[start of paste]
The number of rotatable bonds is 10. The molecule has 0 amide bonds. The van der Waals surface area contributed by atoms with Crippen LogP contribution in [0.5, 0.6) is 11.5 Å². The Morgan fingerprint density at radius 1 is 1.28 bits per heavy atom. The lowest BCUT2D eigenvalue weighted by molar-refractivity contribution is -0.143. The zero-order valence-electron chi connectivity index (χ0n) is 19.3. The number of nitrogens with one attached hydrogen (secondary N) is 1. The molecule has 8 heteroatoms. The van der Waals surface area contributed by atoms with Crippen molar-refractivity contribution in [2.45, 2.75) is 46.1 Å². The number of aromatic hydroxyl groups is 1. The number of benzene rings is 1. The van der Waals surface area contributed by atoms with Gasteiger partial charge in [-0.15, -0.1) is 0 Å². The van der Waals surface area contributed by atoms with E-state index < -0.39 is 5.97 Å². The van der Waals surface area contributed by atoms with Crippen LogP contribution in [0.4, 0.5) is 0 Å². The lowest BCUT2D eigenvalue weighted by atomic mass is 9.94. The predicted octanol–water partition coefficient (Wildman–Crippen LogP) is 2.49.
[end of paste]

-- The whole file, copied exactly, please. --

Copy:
The number of rotatable bonds is 10. The molecule has 0 amide bonds. The van der Waals surface area contributed by atoms with Crippen LogP contribution in [0.5, 0.6) is 11.5 Å². The Morgan fingerprint density at radius 1 is 1.28 bits per heavy atom. The lowest BCUT2D eigenvalue weighted by molar-refractivity contribution is -0.143. The zero-order valence-electron chi connectivity index (χ0n) is 19.3. The number of nitrogens with one attached hydrogen (secondary N) is 1. The molecule has 8 heteroatoms. The van der Waals surface area contributed by atoms with Crippen molar-refractivity contribution in [2.45, 2.75) is 46.1 Å². The number of aromatic hydroxyl groups is 1. The number of benzene rings is 1. The van der Waals surface area contributed by atoms with Gasteiger partial charge in [-0.15, -0.1) is 0 Å². The van der Waals surface area contributed by atoms with E-state index < -0.39 is 5.97 Å². The van der Waals surface area contributed by atoms with Crippen LogP contribution in [0.4, 0.5) is 0 Å². The lowest BCUT2D eigenvalue weighted by atomic mass is 9.94. The predicted octanol–water partition coefficient (Wildman–Crippen LogP) is 2.49.